However, soon Mumbai began to limp back to normal. There was a dirty hangover of death in the air. However, the city of enterprise would not look back. Following the riots many immigrants had left the city. However new ones started coming in. In less than a decade the city began to recover its lost sheen. The new found prosperity didn’t bring modernity. The city indeed has become more exclusivist which distinguishes between the neo rich and the standard middle class. While communal exclusion is rampant there is also a written policy of creating vegetarian ghettoes and not letting the meat eaters stay there. This kind of behavior doesn’t befit a city that aspires a global status.

My career as a television journalist covering the city and its politics in the 2000s actually threw up interesting insights in the oft quoted cliché of many Mumbai’s existing within one. It took me to places I had never been before in my sanitized middle class existence. I once managed to convince an overzealous corporator of the Municipal Corporation, to conduct a raid on the fake doctors thriving in Kamathipura, Mumbai’s traditional sex district that exists in its underbelly. The sorry state of affairs of healthcare in the city shocked us to no end. We noticed that many fake doctors practiced there without any semblance of approval of license. There was a fourth grade pass radio repairer whose repair shop doubled as a clinic and where he administered intravenous fluids to sex workers from syringes that were boiled again and whose sterilization was highly questionable.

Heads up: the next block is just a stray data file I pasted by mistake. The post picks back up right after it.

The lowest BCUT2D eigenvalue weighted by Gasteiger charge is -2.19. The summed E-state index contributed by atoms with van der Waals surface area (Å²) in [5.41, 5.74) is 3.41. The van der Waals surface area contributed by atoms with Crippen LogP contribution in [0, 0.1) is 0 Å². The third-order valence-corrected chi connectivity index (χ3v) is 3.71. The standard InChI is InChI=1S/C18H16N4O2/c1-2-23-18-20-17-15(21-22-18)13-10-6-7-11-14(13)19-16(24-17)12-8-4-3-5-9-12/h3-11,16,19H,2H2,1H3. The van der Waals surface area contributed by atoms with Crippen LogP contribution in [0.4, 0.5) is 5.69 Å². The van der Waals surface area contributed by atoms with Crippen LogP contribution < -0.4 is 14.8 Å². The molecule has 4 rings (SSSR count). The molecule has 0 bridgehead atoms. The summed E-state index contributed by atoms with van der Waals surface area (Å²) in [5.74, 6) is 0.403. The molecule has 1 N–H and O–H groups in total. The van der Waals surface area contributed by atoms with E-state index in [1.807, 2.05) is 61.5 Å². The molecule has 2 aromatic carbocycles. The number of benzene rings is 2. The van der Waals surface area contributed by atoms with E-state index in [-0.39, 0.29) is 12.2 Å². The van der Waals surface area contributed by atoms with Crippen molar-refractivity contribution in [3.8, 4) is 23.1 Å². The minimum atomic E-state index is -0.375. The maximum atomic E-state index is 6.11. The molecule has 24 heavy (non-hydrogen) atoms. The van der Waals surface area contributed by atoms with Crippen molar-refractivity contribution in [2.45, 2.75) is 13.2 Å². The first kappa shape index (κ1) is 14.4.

Mumbai figures in one of the costliest real estate markets of the world. However, there is a complete racket at play when it comes to housing the urban poor. The state government had launched a massive action against the slums in Mumbai. It had managed to demolish almost 80,000 hutments. Our investigation and understanding revealed that demolition achieved nothing as the slums were rebuilt soon after. It was a dirty nexus of builders, politicians and other vested interests at play. We managed to organize a sting operation and succeeded in recording a slum middleman to sell a slum in the posh Versova area for a pittance of 500 rupees. The story questioned the very intent of the government and the administration of the day was forced to withdraw the slum demolition action in the city.

Mumbai to date continues to be city of many contradictions. However, the beauty of the city is that it means many things to many people. There is a palpable energy in the air regardless of where you are in the city. Hence, despite multiple political contradictions and wounded history the fabled spirit displays itself time and again. Mumbai’s resilience has and will keep it united. It is this spirit that will help it overcome the narrow divisions that divide it and aspire to become a truly global metropolis.


Ketan Vaidya is Senior Journalist and a communications professional. He is also the author of ‘Hope Express- Tomorrow is a new day’

Feature Image courtesy Wikimedia Commons